X-Men ’97 is winding up for one of the best stories about weathermancer Storm ever told (2024)

Maybe the most impressive thing about X-Men: The Animated Series is how it committed to directly adapting X-Men comics stories — or at least getting as close as the Saturday morning cartoon format would allow. And X-Men ’97, Disney Plus’ new continuation of the classic series, is not shirking that mandate.

With the last-minute appearance of a certain mutant, and a certain tragedy befalling one of the X-Men’s greatest heroes, ’97’s first three episodes show that the season is approaching one beloved X-Men arc in particular.

[Ed. note: This piece contains spoilers for “Mutant Liberation Begins.”]

In just the first few episodes of its season, X-Men ’97 includes three events that will be very familiar to fans of 1980s X-Men comics: Storm taking a laser blast that strips her of her powers, leaving the X-Men, and subsequently running into the mutant known as Forge.

Forge (voiced by Yellowstone’s Gilbert Birmingham) sidles up to Storm at a bar, and she testily asks what his deal is. He suggests they should partner up for reasons that are left mysterious. But based on X-Men history and what’s already been released about upcoming episodes, we can make a strong supposition.

Who is Forge?

X-Men ’97 is winding up for one of the best stories about weathermancer Storm ever told (1) Image: Chris Claremont, John Romita Jr./Marvel Comics

Even if you have fond memories of X-Men: The Animated Series, you might need a refresher on Forge’s deal. He was in the original show, but not in a particularly central way; he appeared as the leader of X-Force, but mostly showed up in alternate timelines.

Forge has been a part of the X-Men setting since 1984, when Chris Claremont and John Romita Jr. included him in their Uncanny X-Men. Forge (he just goes by “Forge”) is a mutant, a veteran, an amputee, and a member of the Cheyenne nation — and at least in Claremont’s early stories about him, he was a guy whose unresolved trauma (watching the rest of his platoon die, making a Big Magical Mistake because of that) had made him selfish and self-isolating.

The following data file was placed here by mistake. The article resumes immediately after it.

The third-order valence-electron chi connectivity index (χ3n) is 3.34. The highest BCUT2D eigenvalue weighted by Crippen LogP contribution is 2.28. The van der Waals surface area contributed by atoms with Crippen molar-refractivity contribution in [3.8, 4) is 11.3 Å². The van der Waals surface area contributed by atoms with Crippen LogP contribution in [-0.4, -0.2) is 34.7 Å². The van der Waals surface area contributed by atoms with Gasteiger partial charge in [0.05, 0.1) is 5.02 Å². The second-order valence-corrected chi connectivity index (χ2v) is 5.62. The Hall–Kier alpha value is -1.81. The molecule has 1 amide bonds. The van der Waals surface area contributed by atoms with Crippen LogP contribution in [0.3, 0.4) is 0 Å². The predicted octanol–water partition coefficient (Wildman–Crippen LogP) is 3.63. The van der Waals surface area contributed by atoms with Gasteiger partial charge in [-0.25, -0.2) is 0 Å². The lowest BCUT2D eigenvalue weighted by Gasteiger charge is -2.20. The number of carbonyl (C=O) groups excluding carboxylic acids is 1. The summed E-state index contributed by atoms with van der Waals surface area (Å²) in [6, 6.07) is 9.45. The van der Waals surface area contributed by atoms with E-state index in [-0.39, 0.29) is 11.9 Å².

His mutant power is an entirely mental one: superhuman technological intuition. Forge can instantly perceive what machines will do and how to use them, and he can build a technological solution to any problem he puts his mind to — though since he does all this intuitively, he may not actually understand how the device works, much less how to explain how someone else could build it again. He used his abilities to make a living as a defense contractor, and to build his own specialized prosthetic right leg and right hand.

Forge’s presence, combined with Storm losing her powers from a depowering gun, all points toward the classic X-Men storyline “Lifedeath” — considered one of the best Storm stories of all time.

[Ed. note: If you’d like to see how “Lifedeath” plays out in the cartoon, without any spoilers, you should stop reading here!]

What is ‘Lifedeath’?

Based on the previously released episode titles from this season of X-Men ’97, there are two “Lifedeath” episodes, which mirrors the “Lifedeath” and “Lifedeath: From the Heart of Darkness” issues of Uncanny X-Men, published in 1984 and ’85, written by Chris Claremont and drawn by Barry Windsor-Smith.

In the first part of “Lifedeath,” Forge brings Storm back to his fancy penthouse to recover from injuries. They spend time together, testing each others’ emotional boundaries, but ultimately bond over a shared sense of isolation, of feeling betrayed by their bodies (Forge when he lost his limbs, and Storm with the loss of her powers) and contemplating suicide because of it.

X-Men ’97 is winding up for one of the best stories about weathermancer Storm ever told (2) Image: Chris Claremont, Barry Windsor-Smith/Marvel Comics

That bond blossoms into a mutual attraction, but like any relationship where one partner is guiltily hiding something big from the other, it doesn’t last. Eventually, Storm discovers Forge’s secret: that in his job as a defense contractor, he built the very gun that depowered her, and she leaves to go back to wandering.

“Lifedeath: From the Heart of Darkness” sees Storm delirious and alone in an agricultural wasteland in Africa, where, in the process of meeting and aiding a community of farmers without the use of her weather-controlling powers, she comes to terms with her loss and decides to reunite with the X-Men.

It might seem odd that a story about Storm accepting the loss of her mutant powers would be considered among her best. There were precious few female superheroes as titanically powerful as Storm in the 1980s, much less Black ones. But starting with his two “Lifedeath” issues, Chris Claremont made it clear that the point of taking her powers away was in fact to tell a powerful story, one that added layers of complexity and humanity underneath the character’s operatic veneer. Storm would have a ton of adventures with with the X-Men in the three years before Claremont wrote the story in which she regained her powers — she even dueled Cyclops for the role of team leader, and won!

So there’s no reason that Storm would have to get her powers back in this season of X-Men ’97, and with a second season already greenlit, it’s entirely possible that she doesn’t. We’ll have to wait for “Motendo/Lifedeath – Part 1,” airing on April 3, and “Lifedeath – Part 2,” airing on April 17, to find out.

X-Men ’97 is winding up for one of the best stories about weathermancer Storm ever told (2024)


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